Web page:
Niska is a prostitute. She’s also a robot. But in the first episode of Humans, the new AMC series based on the award-winning Swedish sci-fi drama, Niska’s synthetic origins melt away as she pleads with her human confidant Leo to liberate her from a hi-tech brothel. She can’t turn off her sensors and simply block out the endless line of johns, she explains, her glowing, artificial eyes brimming with fury: “I was meant to feel.”
Humans is an ambitious look at our robot-powered future. Set in the UK in the not-too-distant future, synthetic humans (or “synths”) have become ubiquitous in daily life, doing menial chores in suburban households, caring for the elderly, and pleasuring businessmen. The plot hopscotches back and forth between the strange constellation of relationships various humans develop with their synth companions. A family adjusts to servile Anita (Gemma Chan) over the objections of matriarch (Katherine Parkinson). A brilliant scientist (William Hurt) mourns his malfunctioning android companion (Will Tudor). The mysterious synth Leo (Colin Morgan) sees a strain of sentience growing in his artificial comrades as he flees the authorities. And Niska (Emily Berrington) yearns for freedom.
In terms of depth, Humans is both a breath of fresh air and a sigh of relief. Where previous sci-fi visions of robots often skew towards the abrasively campy (Will Smith’s I, Robot) or are confined to a narrow storyline (abandoned Fox drama Almost Human), Humans offers an intimate examination of our post-human society. With elegant, understated production values and terse dialogue, Humans’ exploration of how the synths have warped the UK’s social and economic institutions calls to mind the acclaimed British series Black Mirror.
But where Humans really excels is in its portrayal of robotic life. The synths look physically human, distinguished only by the glittering luminescence of their artificial eyes (and, on closer inspection, blue blood), but there's a distinct, glaring difference: They’re creepy as fuck. Director Sam Donovan manages to instantly throw viewers into the “uncanny valley”—a commonly-cited phenomenon in robotics and aesthetics where robots that look and move almost (but not quite) like a natural human evoke revulsion and disgust in observers. The uncanny valley explains why we’re more comfortable with beeping garbage can R2D2 rather than the anthropomorphic C-3P0: We’re increasingly comfortable with human-looking robots until they look and act too human.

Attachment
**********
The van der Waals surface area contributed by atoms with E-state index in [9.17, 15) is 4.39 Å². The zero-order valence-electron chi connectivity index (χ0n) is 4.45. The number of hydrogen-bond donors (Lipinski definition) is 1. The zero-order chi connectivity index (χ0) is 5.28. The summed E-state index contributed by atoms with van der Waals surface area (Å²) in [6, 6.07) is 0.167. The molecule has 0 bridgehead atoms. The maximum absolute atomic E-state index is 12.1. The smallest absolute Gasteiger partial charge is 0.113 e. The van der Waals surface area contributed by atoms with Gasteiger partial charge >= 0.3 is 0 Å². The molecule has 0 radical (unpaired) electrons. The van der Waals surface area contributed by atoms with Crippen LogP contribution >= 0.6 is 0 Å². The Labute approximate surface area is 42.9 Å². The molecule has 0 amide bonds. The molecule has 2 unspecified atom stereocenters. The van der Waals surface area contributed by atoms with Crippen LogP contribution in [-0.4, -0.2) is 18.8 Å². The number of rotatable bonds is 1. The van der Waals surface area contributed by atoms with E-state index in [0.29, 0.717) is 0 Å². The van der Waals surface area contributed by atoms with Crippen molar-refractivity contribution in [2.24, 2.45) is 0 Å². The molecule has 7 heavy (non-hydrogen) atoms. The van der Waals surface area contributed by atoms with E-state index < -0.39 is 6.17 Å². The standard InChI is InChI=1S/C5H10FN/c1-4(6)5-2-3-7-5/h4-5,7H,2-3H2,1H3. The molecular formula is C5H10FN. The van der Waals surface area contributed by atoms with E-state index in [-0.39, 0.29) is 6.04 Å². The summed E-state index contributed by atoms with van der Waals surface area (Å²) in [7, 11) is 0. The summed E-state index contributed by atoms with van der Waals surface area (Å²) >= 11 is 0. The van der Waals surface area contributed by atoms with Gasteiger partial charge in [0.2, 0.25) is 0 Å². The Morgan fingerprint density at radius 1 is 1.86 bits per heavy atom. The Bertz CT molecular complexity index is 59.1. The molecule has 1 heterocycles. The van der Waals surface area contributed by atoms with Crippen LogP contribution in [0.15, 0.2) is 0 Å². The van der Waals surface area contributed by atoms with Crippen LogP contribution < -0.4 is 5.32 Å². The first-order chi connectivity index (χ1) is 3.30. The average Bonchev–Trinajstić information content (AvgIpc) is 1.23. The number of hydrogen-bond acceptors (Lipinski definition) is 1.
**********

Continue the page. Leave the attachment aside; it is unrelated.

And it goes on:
Human actors don’t always excel at embodying the uncanny valley: Androids Data in Star Trek: The Next Generation and David in Prometheus are obvious examples of where they fall short. But Donovan’s synths manage to give viewers the willies. They’re unnervingly precise in their movements without actually doing the robot, eerily calm and composed in a way no human should be. Anita's natural laugh, stuck on repeat, moves from organic to disconcerting in a matter of seconds. Rather than relying on makeup or special effects, Donovan distills the anxiety of the uncanny valley in the orchestrated dance of his cast.
This is the core of the allure of Humans: The show isn’t just about the emerging sentience and struggle among a pocket of enslaved synths, but the uncertainty and anxiety of the humans they’re slowly displacing. AMC perhaps overstates the importance of the series by marketing the show as “a riveting look at the advancements in AI and the theories that become a little less hypothetical every day,” but the network isn’t entirely wrong. With its realistic writing and gritty portrayal of our “near” future, Humans offers far more existential anxiety about the fundamental nature of humanity than the robot mayhem of summer blockbusters (with apologies to the Terminator franchise). This is, after all, a good thing: As Niska puts it in the series pilot, we were meant to feel.
Photos by Des Willie / AMC